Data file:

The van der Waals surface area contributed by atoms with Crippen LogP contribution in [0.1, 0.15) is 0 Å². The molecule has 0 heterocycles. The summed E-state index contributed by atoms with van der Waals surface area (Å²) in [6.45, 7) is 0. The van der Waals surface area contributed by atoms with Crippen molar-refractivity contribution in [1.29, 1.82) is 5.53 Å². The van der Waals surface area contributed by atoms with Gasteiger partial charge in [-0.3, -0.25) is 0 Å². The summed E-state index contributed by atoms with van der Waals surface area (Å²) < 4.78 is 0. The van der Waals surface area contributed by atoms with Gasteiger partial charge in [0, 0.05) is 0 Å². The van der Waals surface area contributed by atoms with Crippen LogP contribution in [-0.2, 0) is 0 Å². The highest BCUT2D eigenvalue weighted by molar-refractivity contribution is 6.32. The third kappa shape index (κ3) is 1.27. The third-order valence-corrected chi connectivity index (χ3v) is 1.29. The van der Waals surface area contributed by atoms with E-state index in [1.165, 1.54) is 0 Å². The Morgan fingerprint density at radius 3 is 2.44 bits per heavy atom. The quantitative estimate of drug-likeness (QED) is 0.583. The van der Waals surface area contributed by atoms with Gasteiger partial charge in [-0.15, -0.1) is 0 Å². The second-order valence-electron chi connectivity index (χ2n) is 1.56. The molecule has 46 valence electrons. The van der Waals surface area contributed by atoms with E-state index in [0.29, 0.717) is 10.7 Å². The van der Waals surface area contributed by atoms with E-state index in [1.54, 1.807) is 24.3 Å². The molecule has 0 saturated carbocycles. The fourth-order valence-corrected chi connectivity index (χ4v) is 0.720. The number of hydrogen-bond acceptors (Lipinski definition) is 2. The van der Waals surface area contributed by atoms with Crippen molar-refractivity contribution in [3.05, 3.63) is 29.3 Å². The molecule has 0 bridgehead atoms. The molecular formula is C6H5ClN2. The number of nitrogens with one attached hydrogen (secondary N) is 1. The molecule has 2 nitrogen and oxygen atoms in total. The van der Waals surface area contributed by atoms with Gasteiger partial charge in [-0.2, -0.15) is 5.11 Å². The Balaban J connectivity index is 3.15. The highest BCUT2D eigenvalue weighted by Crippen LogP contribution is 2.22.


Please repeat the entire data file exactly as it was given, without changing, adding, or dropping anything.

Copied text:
The van der Waals surface area contributed by atoms with Crippen LogP contribution in [0.1, 0.15) is 0 Å². The molecule has 0 heterocycles. The summed E-state index contributed by atoms with van der Waals surface area (Å²) in [6.45, 7) is 0. The van der Waals surface area contributed by atoms with Crippen molar-refractivity contribution in [1.29, 1.82) is 5.53 Å². The van der Waals surface area contributed by atoms with Gasteiger partial charge in [-0.3, -0.25) is 0 Å². The summed E-state index contributed by atoms with van der Waals surface area (Å²) < 4.78 is 0. The van der Waals surface area contributed by atoms with Gasteiger partial charge in [0, 0.05) is 0 Å². The van der Waals surface area contributed by atoms with Crippen LogP contribution in [-0.2, 0) is 0 Å². The highest BCUT2D eigenvalue weighted by molar-refractivity contribution is 6.32. The third kappa shape index (κ3) is 1.27. The third-order valence-corrected chi connectivity index (χ3v) is 1.29. The van der Waals surface area contributed by atoms with E-state index in [1.165, 1.54) is 0 Å². The Morgan fingerprint density at radius 3 is 2.44 bits per heavy atom. The quantitative estimate of drug-likeness (QED) is 0.583. The van der Waals surface area contributed by atoms with Gasteiger partial charge in [-0.15, -0.1) is 0 Å². The second-order valence-electron chi connectivity index (χ2n) is 1.56. The molecule has 46 valence electrons. The van der Waals surface area contributed by atoms with E-state index in [0.29, 0.717) is 10.7 Å². The van der Waals surface area contributed by atoms with E-state index in [1.54, 1.807) is 24.3 Å². The molecule has 0 saturated carbocycles. The fourth-order valence-corrected chi connectivity index (χ4v) is 0.720. The number of hydrogen-bond acceptors (Lipinski definition) is 2. The van der Waals surface area contributed by atoms with Crippen molar-refractivity contribution in [3.05, 3.63) is 29.3 Å². The molecule has 0 bridgehead atoms. The molecular formula is C6H5ClN2. The number of nitrogens with one attached hydrogen (secondary N) is 1. The molecule has 2 nitrogen and oxygen atoms in total. The van der Waals surface area contributed by atoms with Gasteiger partial charge in [-0.2, -0.15) is 5.11 Å². The Balaban J connectivity index is 3.15. The highest BCUT2D eigenvalue weighted by Crippen LogP contribution is 2.22.